Additional Credit Affects Acquisition Prices
The availability of credit in and of itself does not increase value or cause prices for businesses to rise. However, it does arm buyers with the ability to leverage their existing capital to pay higher purchase prices. Absent some additional factor, buyers would not willingly agree to pay more for the same earnings—but, that additional factor is competition. In the current environment, where there is more capital and fewer opportunities to employ that capital, equity investors have been willing to use their new-found bag of money to stretch further on price in order to win the deal. Paying more for a business is not without cost, even if interest rates are lower. The equity investor is simply making a decision to allocate a greater portion of the company’s cash flow to creditors than to themselves. Because the amortization of the debt is extended, creditors will lay claim to the cash flow stream for a longer period of time. In short, the reduced amount of cash flow to equity investors depresses equity returns from what would otherwise be expected. Unless economic prospects rapidly improve for the purchased businesses to compensate for the higher prices, the potential to earn equity returns in the historic mid-20 percent range has noticeably declined. Anecdotally, we’ve heard this effect reflected in the expectations of private equity firms: investors in funds that were once promised returns above 20% are now expecting returns in the mid-teens. The only reason to believe the benefits of the favorable credit environment would accrue to the seller of a business is that the only other choice for capital providers is to not invest. It is the relative short supply of opportunities to employ capital relative to the amount of capital available that determines who receives the benefit. Currently, the relative shortage of opportunities has resulted in most of the benefit of the credit markets being passed on to sellers in the form of higher prices of businesses – ergo “8 is the new 6.”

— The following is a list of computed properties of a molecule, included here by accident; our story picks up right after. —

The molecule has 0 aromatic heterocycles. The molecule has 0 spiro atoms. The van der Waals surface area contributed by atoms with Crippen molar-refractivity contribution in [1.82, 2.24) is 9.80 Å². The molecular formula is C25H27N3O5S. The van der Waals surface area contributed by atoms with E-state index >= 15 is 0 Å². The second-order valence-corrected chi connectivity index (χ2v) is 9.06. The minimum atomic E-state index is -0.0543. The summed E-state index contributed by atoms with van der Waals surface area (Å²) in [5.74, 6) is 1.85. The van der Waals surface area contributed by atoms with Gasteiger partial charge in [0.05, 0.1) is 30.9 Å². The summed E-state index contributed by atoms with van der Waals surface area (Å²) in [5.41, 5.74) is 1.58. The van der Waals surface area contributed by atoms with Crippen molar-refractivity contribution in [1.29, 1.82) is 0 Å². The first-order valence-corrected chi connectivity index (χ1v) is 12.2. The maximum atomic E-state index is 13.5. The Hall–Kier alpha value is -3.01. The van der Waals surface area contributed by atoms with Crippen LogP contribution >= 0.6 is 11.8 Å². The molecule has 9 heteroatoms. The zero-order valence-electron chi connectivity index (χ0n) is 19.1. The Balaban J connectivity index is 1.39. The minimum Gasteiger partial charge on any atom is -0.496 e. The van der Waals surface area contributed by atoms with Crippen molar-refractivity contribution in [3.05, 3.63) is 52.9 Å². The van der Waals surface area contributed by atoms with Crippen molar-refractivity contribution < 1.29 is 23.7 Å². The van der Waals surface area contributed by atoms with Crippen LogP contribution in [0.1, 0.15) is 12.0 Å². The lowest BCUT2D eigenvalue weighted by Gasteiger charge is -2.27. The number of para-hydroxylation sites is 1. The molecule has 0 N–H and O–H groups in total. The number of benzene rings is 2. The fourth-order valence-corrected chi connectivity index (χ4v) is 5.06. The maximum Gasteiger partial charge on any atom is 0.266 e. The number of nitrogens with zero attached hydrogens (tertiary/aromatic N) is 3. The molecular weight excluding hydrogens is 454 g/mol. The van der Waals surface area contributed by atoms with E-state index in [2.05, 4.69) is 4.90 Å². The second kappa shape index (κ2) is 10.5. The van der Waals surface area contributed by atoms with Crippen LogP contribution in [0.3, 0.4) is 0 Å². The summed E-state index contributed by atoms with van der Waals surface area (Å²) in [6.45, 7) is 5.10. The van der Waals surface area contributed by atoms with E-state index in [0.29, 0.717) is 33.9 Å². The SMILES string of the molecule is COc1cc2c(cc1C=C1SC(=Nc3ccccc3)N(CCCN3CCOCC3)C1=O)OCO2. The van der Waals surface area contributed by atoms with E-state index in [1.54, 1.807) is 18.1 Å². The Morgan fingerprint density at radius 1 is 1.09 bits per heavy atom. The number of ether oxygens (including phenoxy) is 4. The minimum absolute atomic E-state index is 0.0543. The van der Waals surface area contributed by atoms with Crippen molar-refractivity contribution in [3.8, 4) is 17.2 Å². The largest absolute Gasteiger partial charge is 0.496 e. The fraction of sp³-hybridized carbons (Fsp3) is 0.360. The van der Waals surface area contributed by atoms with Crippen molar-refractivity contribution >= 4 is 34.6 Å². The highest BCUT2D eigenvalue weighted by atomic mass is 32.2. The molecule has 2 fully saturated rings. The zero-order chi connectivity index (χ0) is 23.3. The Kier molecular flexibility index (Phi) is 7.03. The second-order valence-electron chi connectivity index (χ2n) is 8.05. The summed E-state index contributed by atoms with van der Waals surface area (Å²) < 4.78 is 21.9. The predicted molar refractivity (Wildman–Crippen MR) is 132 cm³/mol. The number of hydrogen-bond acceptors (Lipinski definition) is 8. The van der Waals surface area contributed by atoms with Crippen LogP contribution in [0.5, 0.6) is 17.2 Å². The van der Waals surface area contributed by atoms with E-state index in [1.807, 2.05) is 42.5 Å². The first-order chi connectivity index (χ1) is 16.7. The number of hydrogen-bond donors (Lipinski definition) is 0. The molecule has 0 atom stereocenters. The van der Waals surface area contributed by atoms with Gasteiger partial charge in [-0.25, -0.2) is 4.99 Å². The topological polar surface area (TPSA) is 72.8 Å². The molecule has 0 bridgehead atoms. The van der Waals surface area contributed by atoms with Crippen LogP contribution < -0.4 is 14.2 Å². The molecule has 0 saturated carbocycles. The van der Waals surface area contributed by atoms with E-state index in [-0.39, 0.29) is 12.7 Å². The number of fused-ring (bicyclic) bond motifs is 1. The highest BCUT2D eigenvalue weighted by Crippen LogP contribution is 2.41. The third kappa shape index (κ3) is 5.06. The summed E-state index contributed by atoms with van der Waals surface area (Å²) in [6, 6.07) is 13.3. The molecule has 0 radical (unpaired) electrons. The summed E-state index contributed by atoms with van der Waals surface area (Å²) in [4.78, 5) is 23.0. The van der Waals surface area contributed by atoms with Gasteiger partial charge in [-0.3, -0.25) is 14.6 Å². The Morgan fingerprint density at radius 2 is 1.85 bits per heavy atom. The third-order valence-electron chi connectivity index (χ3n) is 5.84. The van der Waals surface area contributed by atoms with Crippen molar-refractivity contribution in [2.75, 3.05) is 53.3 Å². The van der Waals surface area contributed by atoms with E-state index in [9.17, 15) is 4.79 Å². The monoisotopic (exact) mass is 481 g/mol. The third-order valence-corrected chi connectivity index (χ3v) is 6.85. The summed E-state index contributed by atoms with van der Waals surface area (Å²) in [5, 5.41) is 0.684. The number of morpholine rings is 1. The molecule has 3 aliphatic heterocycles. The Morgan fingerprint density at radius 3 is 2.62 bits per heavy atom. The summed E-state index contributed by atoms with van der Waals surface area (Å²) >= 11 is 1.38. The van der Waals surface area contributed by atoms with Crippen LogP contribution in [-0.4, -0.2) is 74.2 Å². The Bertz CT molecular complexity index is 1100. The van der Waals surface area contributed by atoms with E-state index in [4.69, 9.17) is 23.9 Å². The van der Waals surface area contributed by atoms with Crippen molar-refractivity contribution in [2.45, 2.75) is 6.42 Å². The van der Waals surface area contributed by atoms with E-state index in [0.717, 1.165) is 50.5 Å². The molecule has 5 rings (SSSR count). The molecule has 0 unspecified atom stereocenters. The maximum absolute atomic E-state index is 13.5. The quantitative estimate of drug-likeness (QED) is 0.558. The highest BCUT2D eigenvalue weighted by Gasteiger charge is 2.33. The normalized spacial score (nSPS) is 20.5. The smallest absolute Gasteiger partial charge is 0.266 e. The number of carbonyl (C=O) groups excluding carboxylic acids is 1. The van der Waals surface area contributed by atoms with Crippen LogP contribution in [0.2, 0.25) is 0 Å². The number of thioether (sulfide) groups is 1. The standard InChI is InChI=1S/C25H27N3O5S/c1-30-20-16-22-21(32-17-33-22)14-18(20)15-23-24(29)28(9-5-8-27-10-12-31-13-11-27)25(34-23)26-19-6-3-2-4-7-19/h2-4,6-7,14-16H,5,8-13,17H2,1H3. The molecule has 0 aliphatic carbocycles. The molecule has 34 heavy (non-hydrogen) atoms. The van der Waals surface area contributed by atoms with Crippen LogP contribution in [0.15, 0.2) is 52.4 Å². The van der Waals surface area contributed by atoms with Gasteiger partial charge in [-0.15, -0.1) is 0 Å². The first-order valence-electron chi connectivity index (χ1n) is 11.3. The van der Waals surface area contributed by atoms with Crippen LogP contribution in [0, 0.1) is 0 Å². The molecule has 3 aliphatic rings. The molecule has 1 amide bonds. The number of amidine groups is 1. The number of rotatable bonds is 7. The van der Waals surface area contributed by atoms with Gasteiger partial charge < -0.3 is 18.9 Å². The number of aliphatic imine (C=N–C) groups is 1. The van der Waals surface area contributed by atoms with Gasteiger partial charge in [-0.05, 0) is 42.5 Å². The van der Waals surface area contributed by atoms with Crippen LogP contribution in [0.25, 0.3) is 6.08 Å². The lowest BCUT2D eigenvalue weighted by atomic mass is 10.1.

Static Analysis Can Lead to Disappointment
The reduction in the cost of capital is the only reasonable response to the current flood of capital liquidity. If business performance continues as expected and rates in the capital structure are fixed, the higher multiple-equation works. Presently, competition for investment opportunities is stiff, rates remain historically low, the economy muddles along, and credit problems are largely not being observed. All is good.
Of course, rarely do conditions remain constant. If we’ve done nothing other than raise awareness that the conditions we observe in the market today are a result of many complex factors, it is worthwhile. We are experiencing credit spreads, general interest rates, and credit leniency on the beneficial side of historical averages. Movements in any of these factors, not to mention general business conditions, can change the equation. It would be imprudent to ignore the current advantages to be garnered from today’s capital markets conditions. An advisor knowledgeable about the markets and how they affect a specific business situation can help plan for the most advantageous course of action.